SpaceX successfully launched an SES-9 communications satellite into orbit but, as predicted, was unable to stick the landing of its Falcon 9 rocket’s reusable first stage.
Liftoff from Cape Canaveral Air Force Station in Florida came at 6:35 p.m. EST on March 4, after a series of delays the past two weeks due to poor weather and other problems.
Finally, the Falcon 9 was prepared for liftoff a fifth time and the launch came off in textbook fashion. Word came soon after that the returning first stage had hit its off-shore landing barge too hard and burned up about 10 minutes post-launch.
But the landing attempt was only a secondary objective for SpaceX, and its customer’s pricey SES-9 reached final orbit just over half hour post-liftoff. The Boeing-built SES 9 will be the seventh satellite in a constellation SES uses to provide communications services to a 20-country region in the Asia Pacific.
SpaceX founder Elon Musk, like a presidential candidate managing expectations before a primary contest, had warned the sea landing was unlikely to succeed in the SES mission due to higher thrust levels demanded by an 11th-hour decision to place the satellite into a higher orbit than originally planned. The Hawthorne, Calif.-based company previously landed a Falcon first stage on a land-based site at Cape Canaveral but has yet to replicate that success on a floating sea barge, a landing protocol it wants available as an option on future missions.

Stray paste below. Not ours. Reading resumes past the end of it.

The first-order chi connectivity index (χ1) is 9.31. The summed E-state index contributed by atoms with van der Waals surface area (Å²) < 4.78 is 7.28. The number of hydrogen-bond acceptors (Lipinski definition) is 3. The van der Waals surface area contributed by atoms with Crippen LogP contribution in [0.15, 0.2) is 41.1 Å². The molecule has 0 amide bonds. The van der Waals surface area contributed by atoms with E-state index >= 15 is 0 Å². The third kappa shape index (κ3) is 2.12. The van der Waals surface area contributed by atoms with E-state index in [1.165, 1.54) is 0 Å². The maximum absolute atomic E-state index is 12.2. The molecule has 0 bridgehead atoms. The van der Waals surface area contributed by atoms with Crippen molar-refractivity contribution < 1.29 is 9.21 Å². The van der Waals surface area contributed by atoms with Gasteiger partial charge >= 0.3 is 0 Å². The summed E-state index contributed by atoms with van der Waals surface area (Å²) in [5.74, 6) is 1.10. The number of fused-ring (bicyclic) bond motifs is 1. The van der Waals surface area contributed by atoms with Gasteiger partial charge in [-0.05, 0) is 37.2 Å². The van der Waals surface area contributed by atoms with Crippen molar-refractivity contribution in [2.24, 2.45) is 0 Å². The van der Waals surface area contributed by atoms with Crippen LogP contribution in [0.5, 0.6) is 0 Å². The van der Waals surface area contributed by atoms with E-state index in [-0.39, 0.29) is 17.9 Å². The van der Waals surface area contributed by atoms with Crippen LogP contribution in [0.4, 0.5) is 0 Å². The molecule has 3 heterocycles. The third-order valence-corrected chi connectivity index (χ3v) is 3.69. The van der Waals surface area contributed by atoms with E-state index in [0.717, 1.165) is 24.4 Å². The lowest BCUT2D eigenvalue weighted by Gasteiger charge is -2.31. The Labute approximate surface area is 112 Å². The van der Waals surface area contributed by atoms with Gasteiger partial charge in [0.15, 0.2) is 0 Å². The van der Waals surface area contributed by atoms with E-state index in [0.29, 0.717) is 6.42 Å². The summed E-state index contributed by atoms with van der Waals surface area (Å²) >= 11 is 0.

“Rocket landed hard on the droneship,” Musk tweeted afterwards. “Didn’t expect this one to work.” He added that prospects for a successful landing would be better in the future.
Dependably reusable rockets would greatly bring down launch costs for SpaceX and its customers. Luxembourg-based SES even has expressed interest in purchasing a used rocket from SpaceX.
The Falcon 9 used to carry launch the SES satellite into space was an “upgraded” version boasting 30 percent more thrust capacity. SpaceX recently won a certification for its latest Falcon 9 for military satellite launches.
The original Falcon rocket was cleared for such missions last summer. The company’s upgraded version had to be certified in anticipation of a new round of Air Force launch contracts to be put out for bid later this year.
United Launch Alliance’s Atlas 5 and Delta rockets also are certified for military satellite launches, and the Centennial, Colo.-based company is expected to compete against SpaceX for the next round of sat-launch awards.
Falcon 9 photo: SpaceX